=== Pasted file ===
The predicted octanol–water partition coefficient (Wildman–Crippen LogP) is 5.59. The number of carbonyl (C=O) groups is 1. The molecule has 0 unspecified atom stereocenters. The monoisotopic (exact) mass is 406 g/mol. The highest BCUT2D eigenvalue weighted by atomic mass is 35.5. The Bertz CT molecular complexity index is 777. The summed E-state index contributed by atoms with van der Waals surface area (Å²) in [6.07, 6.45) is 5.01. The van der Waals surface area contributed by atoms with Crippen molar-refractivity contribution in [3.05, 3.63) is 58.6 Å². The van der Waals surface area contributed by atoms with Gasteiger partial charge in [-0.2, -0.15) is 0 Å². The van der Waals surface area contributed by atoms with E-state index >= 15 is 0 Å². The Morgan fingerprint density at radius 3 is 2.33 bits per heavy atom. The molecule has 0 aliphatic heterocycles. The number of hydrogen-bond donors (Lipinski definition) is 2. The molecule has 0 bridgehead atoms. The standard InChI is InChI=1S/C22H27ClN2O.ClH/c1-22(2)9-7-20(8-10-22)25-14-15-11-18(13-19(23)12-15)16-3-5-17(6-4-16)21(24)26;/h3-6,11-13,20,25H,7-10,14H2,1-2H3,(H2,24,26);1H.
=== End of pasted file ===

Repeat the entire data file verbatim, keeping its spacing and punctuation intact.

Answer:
The predicted octanol–water partition coefficient (Wildman–Crippen LogP) is 5.59. The number of carbonyl (C=O) groups is 1. The molecule has 0 unspecified atom stereocenters. The monoisotopic (exact) mass is 406 g/mol. The highest BCUT2D eigenvalue weighted by atomic mass is 35.5. The Bertz CT molecular complexity index is 777. The summed E-state index contributed by atoms with van der Waals surface area (Å²) in [6.07, 6.45) is 5.01. The van der Waals surface area contributed by atoms with Crippen molar-refractivity contribution in [3.05, 3.63) is 58.6 Å². The van der Waals surface area contributed by atoms with Gasteiger partial charge in [-0.2, -0.15) is 0 Å². The van der Waals surface area contributed by atoms with E-state index >= 15 is 0 Å². The Morgan fingerprint density at radius 3 is 2.33 bits per heavy atom. The molecule has 0 aliphatic heterocycles. The number of hydrogen-bond donors (Lipinski definition) is 2. The molecule has 0 bridgehead atoms. The standard InChI is InChI=1S/C22H27ClN2O.ClH/c1-22(2)9-7-20(8-10-22)25-14-15-11-18(13-19(23)12-15)16-3-5-17(6-4-16)21(24)26;/h3-6,11-13,20,25H,7-10,14H2,1-2H3,(H2,24,26);1H.